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Re: Uncompressing gif Files that May or May Not be gif's

Martin McCormick wrote:

	The .gif file which was attached to this Jabberwakian
spew was called attempt.gif and passed the "file " test with flying
colors.  Since the message body makes no sense and has no
hyperlinks, the .gif almost has to be the mechanism to louse
things up.

	I once did a google search describing Email messages
consisting of random text with a binary attachment and this may
be a variant of what is called the "bugbare" virus in which a
.gif file is the means of infection.  The only thing that didn't
match was that bugbear makes a gif file with a compound extension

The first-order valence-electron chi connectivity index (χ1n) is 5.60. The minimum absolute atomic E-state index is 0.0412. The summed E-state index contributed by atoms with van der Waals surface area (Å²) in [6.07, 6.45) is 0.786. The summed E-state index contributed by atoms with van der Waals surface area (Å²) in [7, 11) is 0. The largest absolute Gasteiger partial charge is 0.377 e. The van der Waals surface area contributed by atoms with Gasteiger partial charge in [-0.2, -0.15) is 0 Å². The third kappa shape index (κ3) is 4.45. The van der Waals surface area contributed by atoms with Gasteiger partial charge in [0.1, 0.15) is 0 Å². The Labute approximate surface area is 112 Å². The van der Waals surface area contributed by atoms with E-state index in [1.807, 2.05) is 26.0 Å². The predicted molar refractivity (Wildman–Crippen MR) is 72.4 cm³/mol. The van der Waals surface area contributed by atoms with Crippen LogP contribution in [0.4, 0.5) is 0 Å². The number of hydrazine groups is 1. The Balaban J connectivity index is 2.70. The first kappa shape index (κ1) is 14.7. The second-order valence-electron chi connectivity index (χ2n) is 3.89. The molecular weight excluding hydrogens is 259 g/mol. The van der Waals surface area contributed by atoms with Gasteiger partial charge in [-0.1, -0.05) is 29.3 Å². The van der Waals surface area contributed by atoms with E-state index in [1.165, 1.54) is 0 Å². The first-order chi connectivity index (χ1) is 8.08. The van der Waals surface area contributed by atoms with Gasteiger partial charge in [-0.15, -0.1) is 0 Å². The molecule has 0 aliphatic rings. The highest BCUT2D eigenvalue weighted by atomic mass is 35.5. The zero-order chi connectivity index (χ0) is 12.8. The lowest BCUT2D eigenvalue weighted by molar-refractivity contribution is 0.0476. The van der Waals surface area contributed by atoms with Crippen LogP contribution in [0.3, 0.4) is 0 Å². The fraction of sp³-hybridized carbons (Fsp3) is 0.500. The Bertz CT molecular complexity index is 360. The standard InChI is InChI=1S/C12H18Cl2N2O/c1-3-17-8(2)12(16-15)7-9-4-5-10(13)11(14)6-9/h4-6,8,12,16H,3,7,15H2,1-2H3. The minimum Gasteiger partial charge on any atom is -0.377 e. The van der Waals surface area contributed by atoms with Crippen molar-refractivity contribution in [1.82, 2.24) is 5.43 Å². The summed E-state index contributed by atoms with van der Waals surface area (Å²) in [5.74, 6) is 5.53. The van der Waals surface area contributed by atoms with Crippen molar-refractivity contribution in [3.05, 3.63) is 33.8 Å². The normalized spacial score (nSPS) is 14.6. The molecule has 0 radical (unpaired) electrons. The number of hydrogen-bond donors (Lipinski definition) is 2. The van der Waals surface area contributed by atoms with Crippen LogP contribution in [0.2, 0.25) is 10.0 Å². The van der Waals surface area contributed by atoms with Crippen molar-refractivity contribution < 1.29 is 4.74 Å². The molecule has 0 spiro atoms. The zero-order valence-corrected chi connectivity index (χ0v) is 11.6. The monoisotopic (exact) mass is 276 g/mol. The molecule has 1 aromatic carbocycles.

like .exe.gif.  It could also be that the thugs have refined it
so as to make more normal-looking files.

Windows by default does not display 'common' extensions, so this
is just a simple trick to make an .exe look like a .gif, so someone
might well try to open it, not having realised that they shouldn't
be able to see a .gif extension. It would be the other way around,
sample.gif.exe so that the .exe wasn't shown.

	To me, this is interesting but the goal is to
mechanically detect those darn things and shunt them in to the
spam folder as they frequently get by bogofilter.

I think you're looking too hard here. The .gifs are no more than
an attempt (apparently successful!) to get past your spam filter.
They will contain nothing more dangerous than the latest junk
stock tip or medication spam. I wish I could find the idiot that
actually buys stuff advertised this way. There can't be more than

As far as I'm aware, not even Windows can do anything dangerous
with a .gif file (today, at least), and I'm pretty sure Linux can't.

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